Clinical Trials /

Tumor-Associated Antigen-Specific Cytotoxic T-Lymphocytes for Multiple Myeloma

NCT02291848

Description:

This study is for patients that have a cancer called Multiple Myeloma. This research study uses special immune system cells called tumor associated antigen (TAA)-specific cytotoxic T lymphocytes (CTLs), a new experimental therapy. The proteins that investigators are targeting in this study are called tumor associated antigens (TAAs). These are cell proteins that are specific to the cancer cell.They either do not show or show up in low quantities on normal human cells. In this study we target five common TAAs called NY-ESO-1, MAGEA4, PRAME, Survivin and SSX. On a different protocol, patients have been treated and so far this treatment has shown to be safe. Investigators now want to try this treatment in patients with multiple myeloma. These TAA-specific CTLs are an investigational product not approved by the Food and Drug Administration. The purpose of this study is to find the largest safe dose of TAA-specific CTLs, to learn what the side effects are, and to see whether this therapy might help patients with multiple myeloma.

Related Conditions:
  • Multiple Myeloma
Recruiting Status:

Recruiting

Phase:

Phase 1

Trial Eligibility

Document

Title

  • Brief Title: Tumor-Associated Antigen-Specific Cytotoxic T-Lymphocytes for Multiple Myeloma
  • Official Title: Administration of Tumor-Associated Antigen (TAA)-Specific Cytotoxic T-Lymphocytes to Patients With Active Myeloma (TACTAM)

Clinical Trial IDs

  • ORG STUDY ID: H-35626, TACTAM
  • NCT ID: NCT02291848

Conditions

  • Multiple Myeloma

Interventions

DrugSynonymsArms
TAA-specific CTLsGroup A

Purpose

This study is for patients that have a cancer called Multiple Myeloma. This research study uses special immune system cells called tumor associated antigen (TAA)-specific cytotoxic T lymphocytes (CTLs), a new experimental therapy. The proteins that investigators are targeting in this study are called tumor associated antigens (TAAs). These are cell proteins that are specific to the cancer cell.They either do not show or show up in low quantities on normal human cells. In this study we target five common TAAs called NY-ESO-1, MAGEA4, PRAME, Survivin and SSX. On a different protocol, patients have been treated and so far this treatment has shown to be safe. Investigators now want to try this treatment in patients with multiple myeloma. These TAA-specific CTLs are an investigational product not approved by the Food and Drug Administration. The purpose of this study is to find the largest safe dose of TAA-specific CTLs, to learn what the side effects are, and to see whether this therapy might help patients with multiple myeloma.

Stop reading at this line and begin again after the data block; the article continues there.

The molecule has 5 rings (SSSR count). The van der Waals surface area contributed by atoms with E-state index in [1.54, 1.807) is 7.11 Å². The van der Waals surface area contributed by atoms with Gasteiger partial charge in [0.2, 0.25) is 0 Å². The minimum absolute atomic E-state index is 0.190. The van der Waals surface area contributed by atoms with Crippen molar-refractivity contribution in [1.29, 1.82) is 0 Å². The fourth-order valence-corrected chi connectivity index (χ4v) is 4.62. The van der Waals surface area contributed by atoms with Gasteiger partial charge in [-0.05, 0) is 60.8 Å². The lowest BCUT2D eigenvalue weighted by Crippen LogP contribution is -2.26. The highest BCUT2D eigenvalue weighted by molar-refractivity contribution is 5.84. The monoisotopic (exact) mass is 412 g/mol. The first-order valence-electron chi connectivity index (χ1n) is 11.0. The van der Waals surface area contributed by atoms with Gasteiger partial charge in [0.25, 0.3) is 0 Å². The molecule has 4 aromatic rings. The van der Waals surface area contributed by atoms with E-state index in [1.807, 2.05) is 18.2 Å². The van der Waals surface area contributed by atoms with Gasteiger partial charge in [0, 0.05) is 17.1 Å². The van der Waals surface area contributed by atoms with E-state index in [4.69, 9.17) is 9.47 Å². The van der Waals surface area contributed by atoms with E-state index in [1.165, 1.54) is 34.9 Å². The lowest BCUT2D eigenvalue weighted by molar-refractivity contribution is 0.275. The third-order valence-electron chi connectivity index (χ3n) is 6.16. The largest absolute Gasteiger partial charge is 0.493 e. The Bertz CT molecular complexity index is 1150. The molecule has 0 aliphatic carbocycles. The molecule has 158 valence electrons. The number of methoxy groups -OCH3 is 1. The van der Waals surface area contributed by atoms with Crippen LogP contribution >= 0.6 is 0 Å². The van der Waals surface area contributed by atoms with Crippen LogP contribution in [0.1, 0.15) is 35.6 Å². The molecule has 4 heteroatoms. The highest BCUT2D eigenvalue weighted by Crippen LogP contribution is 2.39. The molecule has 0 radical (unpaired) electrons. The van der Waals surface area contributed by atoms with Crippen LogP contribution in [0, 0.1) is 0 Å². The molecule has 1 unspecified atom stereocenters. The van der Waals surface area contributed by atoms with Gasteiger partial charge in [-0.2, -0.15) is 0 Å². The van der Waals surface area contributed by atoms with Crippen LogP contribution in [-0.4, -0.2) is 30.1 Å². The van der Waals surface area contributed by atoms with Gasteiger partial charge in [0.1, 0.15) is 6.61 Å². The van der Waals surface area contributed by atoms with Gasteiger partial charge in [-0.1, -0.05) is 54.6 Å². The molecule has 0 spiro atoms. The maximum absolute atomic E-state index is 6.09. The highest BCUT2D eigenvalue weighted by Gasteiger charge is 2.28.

Detailed Description

      Up to 390 mL (78 teaspoons) of blood will be collected from the patient on one to three
      occasions over a two month period. Under certain conditions related to the patient's health,
      the blood may need to be collected using a process called apheresis. Apheresis is the process
      where blood is passed through a machine that separates out the components of the blood that
      is needed. The remainder of the blood is then returned to the patient's body.

      Investigators will use this blood to grow T cells. They will first grow a special type of
      cells called dendritic cells which will cause activity in the T cells. Once these are made
      the investigator will load them with small pieces of protein called peptides taken from the
      TAAs that they want to target. This helps to train the T cells to kill cells with TAAs on
      their surface. Then the investigators expand these TAA-specific CTLs.

      The cells will be infused by intravenous (IV) infusion into the patient over 10 minutes. The
      patient may be pre-treated with acetaminophen (Tylenol) and diphenhydramine (Benadryl).
      Initially, two doses of TAA-specific CTLs will be given two weeks apart. The patient's
      disease will be assessed pre-infusion and then 6 weeks after the second infusion. If after